Kazor, 81, led creation of the Wilton Historic District

| September 30, 2021 | 0 Comments

Ginny Kazor

Preservationist and Wilton Place resident Virginia “Ginny” Ernst Kazor died Sept. 8 from complications of Parkinson’s disease. She was 81.

She came to local and national prominence by halting a proposed highway through her neighborhood. If approved, the plan, proposed in 1972, would have wiped out six homes on Wilton Place’s signature curvy road.

Kazor’s efforts led to the creation of the Wilton Historic District, which cut federal funds for the project and saved the early neighborhood, which dates to the early 20th century.

The 10-year effort to receive a National Register of Historic Places designation is credited with helping mobilize the city’s preservation movement.

Kazor, who lived in a Craftsman home on Wilton Place, also founded the Ridgewood Wilton Neighborhood Association; she was on the board at the time of her death.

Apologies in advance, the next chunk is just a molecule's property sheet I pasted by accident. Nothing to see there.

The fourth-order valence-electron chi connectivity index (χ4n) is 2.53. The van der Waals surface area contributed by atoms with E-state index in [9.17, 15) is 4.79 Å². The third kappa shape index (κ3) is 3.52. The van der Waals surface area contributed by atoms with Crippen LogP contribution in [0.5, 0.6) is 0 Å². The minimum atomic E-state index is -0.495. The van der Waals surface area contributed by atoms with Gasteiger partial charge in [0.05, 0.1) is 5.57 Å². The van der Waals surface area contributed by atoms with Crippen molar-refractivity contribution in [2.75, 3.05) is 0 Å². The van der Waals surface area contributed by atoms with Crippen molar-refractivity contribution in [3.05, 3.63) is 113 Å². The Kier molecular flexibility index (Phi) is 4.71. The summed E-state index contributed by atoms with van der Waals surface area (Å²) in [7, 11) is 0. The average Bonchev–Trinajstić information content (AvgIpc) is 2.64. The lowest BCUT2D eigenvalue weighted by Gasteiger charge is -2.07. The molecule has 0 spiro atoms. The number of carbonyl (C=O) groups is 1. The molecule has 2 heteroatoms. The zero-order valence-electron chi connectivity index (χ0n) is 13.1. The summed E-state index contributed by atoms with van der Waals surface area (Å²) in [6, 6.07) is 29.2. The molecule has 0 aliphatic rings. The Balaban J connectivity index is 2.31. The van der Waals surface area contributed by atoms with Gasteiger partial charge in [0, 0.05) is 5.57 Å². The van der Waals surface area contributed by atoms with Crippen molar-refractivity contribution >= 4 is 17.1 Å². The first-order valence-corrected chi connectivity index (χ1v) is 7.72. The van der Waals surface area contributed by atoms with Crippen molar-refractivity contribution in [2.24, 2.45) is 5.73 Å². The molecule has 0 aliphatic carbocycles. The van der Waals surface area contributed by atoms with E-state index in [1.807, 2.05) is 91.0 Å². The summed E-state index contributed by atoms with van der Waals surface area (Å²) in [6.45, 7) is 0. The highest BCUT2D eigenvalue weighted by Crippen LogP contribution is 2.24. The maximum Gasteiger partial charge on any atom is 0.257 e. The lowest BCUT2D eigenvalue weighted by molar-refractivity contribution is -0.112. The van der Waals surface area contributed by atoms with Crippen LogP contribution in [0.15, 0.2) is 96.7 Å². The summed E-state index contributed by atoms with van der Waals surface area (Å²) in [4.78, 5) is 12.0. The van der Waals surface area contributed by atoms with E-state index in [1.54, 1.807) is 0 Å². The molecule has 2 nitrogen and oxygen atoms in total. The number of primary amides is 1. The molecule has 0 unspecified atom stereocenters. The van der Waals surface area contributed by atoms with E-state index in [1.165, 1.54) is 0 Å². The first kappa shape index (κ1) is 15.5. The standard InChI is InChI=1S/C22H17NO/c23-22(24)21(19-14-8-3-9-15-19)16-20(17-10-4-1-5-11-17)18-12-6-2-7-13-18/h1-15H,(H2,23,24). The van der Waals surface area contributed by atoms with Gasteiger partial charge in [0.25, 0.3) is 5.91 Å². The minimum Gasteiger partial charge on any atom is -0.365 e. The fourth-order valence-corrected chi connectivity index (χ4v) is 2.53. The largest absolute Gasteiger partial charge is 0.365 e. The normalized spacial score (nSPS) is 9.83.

A graduate of Marymount High School and USC, Kazor studied art history and architecture. After graduation, she worked in the modern art department at the Los Angeles County Museum of Art. She worked under influential curator Maurice Tuchman, and she was cast as a socialite in Edward Kienholz’s life-size work, “The Beanery.”

Kazor went on to a 40-year career with the City of Los Angeles, Dept. of Cultural Affairs. In 2002, she received the Wright Spirit Award for her word in preserving Frank Lloyd Wright’s Hollyhock House, named a UNESCO World Heritage site in 2019. In 2010, she was curator of Simon Rodia’s Watts Towers.

Her first husband, Gene Kazor, died in 1994. She is survived by her second husband, Tom Koester.


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Category: People

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